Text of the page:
WASHINGTON (Reuters) - Senate Democrats on Tuesday unveiled an earmark-laden spending bill that would fund the entire U.S. government, and Republicans who have renounced the pet spending projects quickly vowed to oppose it.
The 2,000-page spending bill, months overdue, would enable President Barack Obama to tighten financial oversight, subsidize college tuition bills and move forward with other priorities that have essentially been on hold since the fiscal year began in October.
But the presence of thousands of earmarks — for everything from road resurfacing in Alaska to barge-traffic studies in Missouri — complicates its prospects for passage before current funding runs out on Saturday.
Earmarks have become a prime example of wasteful government spending for many voters, and Republicans in both the House of Representatives and Senate have sworn them off as they eye dramatic spending cuts next year.
A “yes” vote on the bill could prove awkward for Republicans, as the measure includes many earmarks they sought before their recent change of heart — including some by the chamber’s top Republican, Senator Mitch McConnell.
The $1.1 trillion bill will not be able to pass the Senate without at least some Republican support, but the chamber’s top Republican, Mitch McConnell, said it was “the overwhelming view” of Republicans that they should oppose the measure.
The $8 billion worth of known earmarks represents a drop from last year’s level, according to the watchdog group Taxpayers for Common Sense.
The bill would cap overall spending at roughly last year’s level, providing $29 billion less than Obama requested.
That reflects the changed political climate in Washington as voters, unnerved by record levels of U.S. debt, handed a big victory to Republicans in the November 2 congressional elections.
The spending bill would freeze the salaries of non-defense federal employees through 2013 and prohibit the administration from bringing terrorism suspects held at the Guantanamo Bay prison camp in Cuba to the United States to face criminal trial.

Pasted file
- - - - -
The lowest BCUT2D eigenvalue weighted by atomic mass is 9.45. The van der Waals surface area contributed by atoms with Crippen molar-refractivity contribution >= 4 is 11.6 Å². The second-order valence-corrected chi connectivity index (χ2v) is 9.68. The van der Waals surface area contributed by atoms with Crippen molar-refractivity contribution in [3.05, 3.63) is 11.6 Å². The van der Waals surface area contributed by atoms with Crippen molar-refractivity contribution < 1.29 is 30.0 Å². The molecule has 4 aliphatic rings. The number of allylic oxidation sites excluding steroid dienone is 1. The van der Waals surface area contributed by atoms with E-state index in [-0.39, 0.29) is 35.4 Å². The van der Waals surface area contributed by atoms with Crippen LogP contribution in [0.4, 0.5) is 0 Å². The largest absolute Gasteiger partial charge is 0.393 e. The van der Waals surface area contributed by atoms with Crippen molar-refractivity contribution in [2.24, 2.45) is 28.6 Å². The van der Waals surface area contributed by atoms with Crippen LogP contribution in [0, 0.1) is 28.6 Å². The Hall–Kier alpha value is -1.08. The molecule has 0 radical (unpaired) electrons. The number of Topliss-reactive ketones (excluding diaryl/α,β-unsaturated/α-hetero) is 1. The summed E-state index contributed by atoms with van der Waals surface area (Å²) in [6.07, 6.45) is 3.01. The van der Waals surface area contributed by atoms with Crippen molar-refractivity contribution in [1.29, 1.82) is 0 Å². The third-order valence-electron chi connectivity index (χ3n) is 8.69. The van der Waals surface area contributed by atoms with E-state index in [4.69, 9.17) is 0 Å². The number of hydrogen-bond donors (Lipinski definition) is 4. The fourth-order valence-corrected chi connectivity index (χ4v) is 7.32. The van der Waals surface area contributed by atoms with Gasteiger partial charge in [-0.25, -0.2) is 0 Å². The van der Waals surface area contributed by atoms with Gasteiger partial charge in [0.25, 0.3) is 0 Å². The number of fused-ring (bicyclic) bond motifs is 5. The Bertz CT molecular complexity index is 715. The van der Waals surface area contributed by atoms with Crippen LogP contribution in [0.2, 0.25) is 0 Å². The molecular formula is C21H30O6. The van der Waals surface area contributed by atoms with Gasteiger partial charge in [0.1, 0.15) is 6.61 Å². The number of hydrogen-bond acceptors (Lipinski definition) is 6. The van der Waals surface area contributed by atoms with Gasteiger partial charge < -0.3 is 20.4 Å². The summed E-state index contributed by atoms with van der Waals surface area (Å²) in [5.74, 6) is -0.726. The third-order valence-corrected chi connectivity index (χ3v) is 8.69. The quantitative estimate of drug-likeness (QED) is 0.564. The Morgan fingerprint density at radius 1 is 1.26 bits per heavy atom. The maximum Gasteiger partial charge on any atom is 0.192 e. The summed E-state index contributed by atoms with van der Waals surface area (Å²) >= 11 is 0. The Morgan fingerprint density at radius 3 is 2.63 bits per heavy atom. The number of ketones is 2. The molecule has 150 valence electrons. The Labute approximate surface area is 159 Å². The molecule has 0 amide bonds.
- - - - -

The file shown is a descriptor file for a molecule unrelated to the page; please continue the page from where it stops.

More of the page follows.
The measure includes $450 million to continue work on a second engine for the F-35 fighter plane, defying the Pentagon’s efforts to kill off a program it has described as wasteful.
The bill represents a severe breakdown in the budget process. Congress is supposed to pass 12 individual spending bills by the beginning of the fiscal year in October, but rarely does so.
Congress has kept the government running on autopilot since October to avoid a catastrophic shutdown that would affect everything from the military to national parks. That approach has prevented agencies from doling out new research grants and launching other programs.
The Securities and Exchange Commission, for example, has deferred setting up new offices to oversee areas such as credit rating agencies and municipal securities it is tasked with regulating under the Dodd-Frank crackdown on Wall Street.
The Senate Democrats’ bill wraps the 12 spending bills into one unwieldy package.
Still, it would represent an improvement over the funding bill that passed the House last week. That bill would essentially extend last year’s budget through the rest of the current fiscal year, an approach that would make it difficult to shift funding to high-priority areas.
“I do not believe that putting the government on autopilot for a full year is in the best interest of the American people,” said Democratic Senator Daniel Inouye, who oversees spending as head of the Appropriations Committee.
McConnell said Congress should extend last year’s budget for several more months. That would give Republicans a greater chance to enact the deep cuts they have promised, as they will control the House and wield greater clout in the Senate starting in January.
The Senate is expected to take up the spending bill on Wednesday or Thursday.
Additional reporting by Andrea Shalal-Esa, Donna Smith and Rachelle Younglai; Editing by Todd Eastham and Christopher Wilson